Which key sector of New York’s economy has experienced a deep slump that is largely to blame for recent state and city revenue shortfalls?

And which sector of New York’s economy will benefit the most from President Bush’s new tax proposal?

The answer to both questions, of course, is the securities industry.

By seeking the elimination of federal income taxes on shareholder dividends, coupled with faster-than-scheduled cuts in marginal income tax rates, Bush is offering a massive boost to the Empire State, and to New York City in particular.

The president’s plan will deliver billions of dollars a year in permanent tax relief to New Yorkers and encourage investors all over America to invest tens of billions more in Wall Street. Indeed, dollar for dollar, the plan probably does more for New York than for any other state.

Too bad our U.S. senators don’t seem to get it. Within days of the president’s economic address, Chuck Schumer and Hillary Clinton were criticizing Bush’s tax package. Instead, the two Democrats apparently prefer their party’s much more limited stimulus plan, which includes a $30 billion dose of temporary budget relief for state governments.

Before they set their feet in concrete on this issue, Sens. Schumer and Clinton need to recognize that:

* The president’s proposal would amount to a fertility treatment for the goose that lays New York government’s golden eggs.

If Bush’s economic advisers are correct in projecting that the elimination of dividend taxes will increase stock values by 10 percent, the resulting jump in tax revenues from capital gains, securities-industry profits and investment-banker bonuses alone will offset much of any potential drop in state taxes on dividends (a fiscal red herring that Schumer has cited in criticizing the Bush plan).

Given the economic-multiplier effects usually associated with securities firms in New York, the overall upside would be enough to swamp any revenue downside associated with the investor tax break.

* New York is home not only to the stock market, but to more individual shareholders with more dividend income than any other state except California. According the latest IRS data, the Empire State accounts for just 6.6 percent of the nation’s individual income-tax filers, but generates more than 8.5 percent of the dividend income reported on federal tax returns. More than 30 percent of New York tax filers receive dividends, compared to 26 percent in the rest of the country.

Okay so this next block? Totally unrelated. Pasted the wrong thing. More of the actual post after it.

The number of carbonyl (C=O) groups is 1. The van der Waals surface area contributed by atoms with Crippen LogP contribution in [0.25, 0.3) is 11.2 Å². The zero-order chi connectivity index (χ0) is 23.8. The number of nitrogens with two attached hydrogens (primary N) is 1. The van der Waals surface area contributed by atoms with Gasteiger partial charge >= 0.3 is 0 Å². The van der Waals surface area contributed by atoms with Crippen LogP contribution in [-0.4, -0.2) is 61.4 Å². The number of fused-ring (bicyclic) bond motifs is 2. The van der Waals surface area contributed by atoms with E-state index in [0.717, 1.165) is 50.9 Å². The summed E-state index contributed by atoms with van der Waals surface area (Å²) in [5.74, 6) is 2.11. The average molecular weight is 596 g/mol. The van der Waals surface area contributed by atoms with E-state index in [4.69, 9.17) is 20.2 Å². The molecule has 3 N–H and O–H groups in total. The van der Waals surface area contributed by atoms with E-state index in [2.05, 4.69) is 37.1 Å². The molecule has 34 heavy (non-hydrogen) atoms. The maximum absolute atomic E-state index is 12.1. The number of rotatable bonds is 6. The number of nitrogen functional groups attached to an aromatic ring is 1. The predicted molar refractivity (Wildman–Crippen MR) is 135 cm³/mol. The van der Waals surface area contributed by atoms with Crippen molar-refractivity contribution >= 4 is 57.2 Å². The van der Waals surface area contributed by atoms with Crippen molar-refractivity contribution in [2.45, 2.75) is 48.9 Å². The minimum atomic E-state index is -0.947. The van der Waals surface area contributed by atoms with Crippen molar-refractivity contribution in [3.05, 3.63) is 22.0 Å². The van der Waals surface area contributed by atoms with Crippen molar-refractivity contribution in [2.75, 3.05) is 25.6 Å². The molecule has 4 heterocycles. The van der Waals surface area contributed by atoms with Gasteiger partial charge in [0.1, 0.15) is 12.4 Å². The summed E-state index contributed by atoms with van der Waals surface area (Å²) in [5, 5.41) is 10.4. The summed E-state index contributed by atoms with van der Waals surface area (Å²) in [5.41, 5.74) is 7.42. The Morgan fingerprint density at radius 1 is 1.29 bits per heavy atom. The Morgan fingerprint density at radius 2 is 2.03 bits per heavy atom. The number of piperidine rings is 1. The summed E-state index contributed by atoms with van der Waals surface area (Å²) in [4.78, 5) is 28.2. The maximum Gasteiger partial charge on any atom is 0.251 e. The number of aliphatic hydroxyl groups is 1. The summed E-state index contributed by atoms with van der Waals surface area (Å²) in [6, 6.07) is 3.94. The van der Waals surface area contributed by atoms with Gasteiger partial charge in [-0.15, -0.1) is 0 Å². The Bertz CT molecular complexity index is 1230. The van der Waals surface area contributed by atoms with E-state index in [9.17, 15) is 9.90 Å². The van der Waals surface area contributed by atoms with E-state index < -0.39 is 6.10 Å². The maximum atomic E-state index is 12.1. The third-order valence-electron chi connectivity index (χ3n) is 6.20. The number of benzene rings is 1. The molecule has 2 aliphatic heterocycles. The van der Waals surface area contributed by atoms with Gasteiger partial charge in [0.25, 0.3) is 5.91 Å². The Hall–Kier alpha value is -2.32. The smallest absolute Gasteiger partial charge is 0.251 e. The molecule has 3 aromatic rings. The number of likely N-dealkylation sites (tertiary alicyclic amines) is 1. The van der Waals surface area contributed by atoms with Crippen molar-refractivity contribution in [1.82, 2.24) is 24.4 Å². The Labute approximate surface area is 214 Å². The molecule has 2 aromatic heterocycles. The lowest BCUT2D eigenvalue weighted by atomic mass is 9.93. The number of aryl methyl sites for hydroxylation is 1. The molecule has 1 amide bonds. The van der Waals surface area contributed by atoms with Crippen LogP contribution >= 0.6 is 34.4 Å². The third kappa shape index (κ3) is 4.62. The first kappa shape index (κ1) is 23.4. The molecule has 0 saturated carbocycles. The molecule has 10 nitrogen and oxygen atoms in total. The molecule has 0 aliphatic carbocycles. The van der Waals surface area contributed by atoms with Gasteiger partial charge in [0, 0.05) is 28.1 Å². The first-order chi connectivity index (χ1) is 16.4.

* Further tax savings for all New Yorkers will come from the president’s plans to 1) speed up tax-rate cuts now scheduled to take effective in 2004-06, 2) increase the child tax credit, and 3) reduce the tax code’s “marriage penalty” on working couples. For a typical family of four in the New York metro area, these changes will translate into immediate savings of more than $1,100 a year.

For the state as a whole, the plan represents more than $5 billion in added direct tax relief this year, on top of the $7 billion New Yorkers were already set to receive under the 2001 tax-cut law.

Why aren’t New York senators embracing a set of proposals that so obviously favor New York? It’s not just the usual partisan posturing, but also a basic philosophical difference between Bush and his critics in the political establishments of both major parties.

The president wants to promote long-term economic growth by permanently returning more money directly to taxpayers, who will spend, save and invest it in the private sector. Schumer and Mrs. Clinton prefer to funnel more money to politicians in Albany (and other state capitals) – who, if history is any guide, will simply use it to postpone tough budget decisions for another year.

Clearly, the White House will need to negotiate this proposal with congressional Democrats – particularly in the Senate – before anything is enacted. Which leads to one last question: When the horse-trading is done, will New York’s senators help deliver what New York really needs most?

About the Author

E.J. McMahon

Edmund J. McMahon is Empire Center's founder and a senior fellow.

Read more by E.J. McMahon

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